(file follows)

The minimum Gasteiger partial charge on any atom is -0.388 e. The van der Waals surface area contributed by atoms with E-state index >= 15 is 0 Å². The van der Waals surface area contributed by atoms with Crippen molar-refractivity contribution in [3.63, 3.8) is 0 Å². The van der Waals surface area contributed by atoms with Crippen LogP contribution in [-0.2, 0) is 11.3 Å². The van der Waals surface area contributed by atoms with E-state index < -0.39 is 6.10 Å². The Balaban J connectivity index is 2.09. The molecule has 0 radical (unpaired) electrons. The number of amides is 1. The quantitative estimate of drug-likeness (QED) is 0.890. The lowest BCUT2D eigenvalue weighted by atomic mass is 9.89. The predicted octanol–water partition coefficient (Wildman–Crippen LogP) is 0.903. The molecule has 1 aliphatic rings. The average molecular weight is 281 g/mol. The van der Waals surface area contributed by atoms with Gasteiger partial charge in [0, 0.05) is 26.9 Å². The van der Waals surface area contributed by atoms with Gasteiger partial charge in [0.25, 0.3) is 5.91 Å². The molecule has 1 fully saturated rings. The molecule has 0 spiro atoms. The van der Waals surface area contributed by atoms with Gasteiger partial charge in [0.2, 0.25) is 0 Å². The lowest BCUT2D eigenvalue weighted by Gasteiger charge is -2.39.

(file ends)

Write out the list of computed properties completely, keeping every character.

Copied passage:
The minimum Gasteiger partial charge on any atom is -0.388 e. The van der Waals surface area contributed by atoms with E-state index >= 15 is 0 Å². The van der Waals surface area contributed by atoms with Crippen molar-refractivity contribution in [3.63, 3.8) is 0 Å². The van der Waals surface area contributed by atoms with Crippen LogP contribution in [-0.2, 0) is 11.3 Å². The van der Waals surface area contributed by atoms with E-state index < -0.39 is 6.10 Å². The Balaban J connectivity index is 2.09. The molecule has 0 radical (unpaired) electrons. The number of amides is 1. The quantitative estimate of drug-likeness (QED) is 0.890. The lowest BCUT2D eigenvalue weighted by atomic mass is 9.89. The predicted octanol–water partition coefficient (Wildman–Crippen LogP) is 0.903. The molecule has 1 aliphatic rings. The average molecular weight is 281 g/mol. The van der Waals surface area contributed by atoms with Gasteiger partial charge in [0, 0.05) is 26.9 Å². The van der Waals surface area contributed by atoms with Gasteiger partial charge in [0.25, 0.3) is 5.91 Å². The molecule has 1 fully saturated rings. The molecule has 0 spiro atoms. The van der Waals surface area contributed by atoms with Gasteiger partial charge in [0.2, 0.25) is 0 Å². The lowest BCUT2D eigenvalue weighted by Gasteiger charge is -2.39.